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April 17, 2014 - Image 22

Resource type:
Text
Publication:
The Detroit Jewish News, 2014-04-17

Disclaimer: Computer generated plain text may have errors. Read more about this.

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cational programs. Each organization
has a day for its volunteers to work at
the sale.
Ruth Beitner of West Bloomfield
says she has done every job at
Bookstock, including serving as over-
all "chair of the day chairs:' ensuring
that each participating organization
has scheduled sufficient volunteers.
Toward the end of the sale week, par-
ents call to find community service
opportunities for their children so she
also helps to schedule these young
volunteers.
Like other longtime Bookstock vol-
unteers, Beitner enjoys the people she
has met and the friendships she has
made.
"It's fun:' said Paula Glazier of
Franklin, an original volunteer who
works on Bookstock finances. "There
is so much energy and enthusiasm
among the volunteers"
Volunteers also are motivated by
their love of books and reading. Some
individuals like to organize, price and
display materials for sale, while others
enjoy helping Bookstock patrons find
what they're looking for or suggesting
something new.
"I like to help new parents looking
for books; Beitner said.
Sabbath helps to sort and price cof-
fee table books because of her experi-
ence with more expensive volumes
from the Bloomfield Township Public

The Barnes Foundation, Phila

Tod Williams

Principal, Tod Williams Billie Tsien

Saturday, April 26,

2

p.m

Detroit Institute of Arts Marvin e2 Betty Danto Lecture Hall

V

DI A

In May 2012, the Barnes Foundation opened its
downtown Philadelphia doors after a controversial
move from its original home in suburban Merion.
Tod Williams discusses the design for the new
building, conceived as a "gallery in a garden and a
garden in a gallery." Free with museum admission.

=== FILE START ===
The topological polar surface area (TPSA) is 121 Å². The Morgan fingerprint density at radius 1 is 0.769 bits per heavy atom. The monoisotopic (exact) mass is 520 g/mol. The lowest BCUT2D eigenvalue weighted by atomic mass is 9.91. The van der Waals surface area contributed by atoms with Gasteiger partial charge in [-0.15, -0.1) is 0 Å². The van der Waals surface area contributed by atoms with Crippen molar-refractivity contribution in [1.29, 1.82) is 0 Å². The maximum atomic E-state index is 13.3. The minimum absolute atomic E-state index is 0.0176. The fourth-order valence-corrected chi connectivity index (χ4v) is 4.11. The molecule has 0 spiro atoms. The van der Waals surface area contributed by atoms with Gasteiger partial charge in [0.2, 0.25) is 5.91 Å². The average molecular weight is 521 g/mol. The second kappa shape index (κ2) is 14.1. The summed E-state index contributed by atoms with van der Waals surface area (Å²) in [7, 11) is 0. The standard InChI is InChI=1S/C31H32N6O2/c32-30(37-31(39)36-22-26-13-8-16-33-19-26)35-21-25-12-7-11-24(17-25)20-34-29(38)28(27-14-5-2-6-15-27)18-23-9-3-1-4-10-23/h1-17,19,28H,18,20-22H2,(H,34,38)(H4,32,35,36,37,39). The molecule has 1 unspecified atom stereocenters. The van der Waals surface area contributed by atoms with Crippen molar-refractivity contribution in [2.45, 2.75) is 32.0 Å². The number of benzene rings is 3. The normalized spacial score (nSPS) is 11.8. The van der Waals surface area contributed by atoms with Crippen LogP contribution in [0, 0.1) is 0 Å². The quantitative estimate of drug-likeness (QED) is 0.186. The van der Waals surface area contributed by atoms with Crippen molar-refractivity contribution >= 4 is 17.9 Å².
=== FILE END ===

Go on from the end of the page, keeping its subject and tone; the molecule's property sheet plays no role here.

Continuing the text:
Sponsored by the Dr. Coleman Mopper Memorial Endowment Fund in conjunction with the
European Paintings Council and the Visiting Committee for European Sculpture and Decorative Arts

CC Camp Discovery at the
Jewish Community Center
of Metropolitan Detroit in
Oak Park has just received 24 new
books to be used to enhance Jewish
literacy among children ages 4-8.
The books were donated from
the Harold Grinspoon Foundation's
PJ Library, working in partnership
with the JCCs Association Day Camp
Initiative, an effort to raise the pro-
gramming and profile of Jewish day
camps.
The books are filled with Jewish
values and focus on assorted holi-
days to help infuse Jewish literacy
throughout the summer.
Camp Discovery is one of 50
camps nationwide that will receive
the books, which include Bubbe
Isabella and the Sukkot Cake by Kelly
Terwilliger and Snow in Jerusalem by
Deborah da Costa.
"This is such a wonderful way
to keep kids reading throughout
the summer:' said Camp Discovery
Director Judy Front. "We will be
incorporating the core values of these
books into our camp curriculum, ini-

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April 17 • 2014

Bookstock runs April 27-May 4 at Laurel
Park Place in Livonia. Hours are from 10
a.m.-9 p.m. Monday-Saturday, 11 a.m.-
6 p.m. Sunday. Cost is free, except for
pre-sale kickoff Sunday, April 27. For
details and special sale days, go to www.
bookstockinfo.com.

Oak Park JCC Day Camp
Receives PJ Library Books

Mortgages?
Here To Help.

CI

Library used book sale. Her husband,
Larry, is an expert on old books and
helps Bookstock price and sell them.
"I like to get out on the floor and
talk to people so we sell more books"
Glazier said. "I love the people inter-
action. There are teachers buying
for their classrooms, people buying
for vacations and people with lists of
books by particular authors"
Volunteer work begins in the fall
with the collection and sorting of
thousands of donated books and
audiovisual materials. Donations
are stored at "The Depot" at the
West Bloomfield Jewish Community
Center, with sorting sessions held on
Wednesdays.
"It's a very friendly workplace
Sabbath said. "I care about the volun-
teers very much"
Bookstock volunteers appreci-
ate the full-circle nature of the sale.
"Bookstock promotes literacy,"
Sabbath said. "We recycle books. We
keep the prices reasonable, and it's
charitable — the books that don't sell
are donated" ❑

Aryeh Triest, 2, of Oak Park loves
reading.

tiating dialogue, lessons, skits, games
and art projects:'
The PJ Library started as a small
project, sending books to 200 chil-
dren in Western Massachusetts in
2005. Today, PJ Library delivers more
than 130,000 Jewish books each
month to children throughout North
America.
Last month, Harold Grinspoon
himself delivered the PJ Library's
five millionth book to a 3-year-old in
Natick, Mass. ❑

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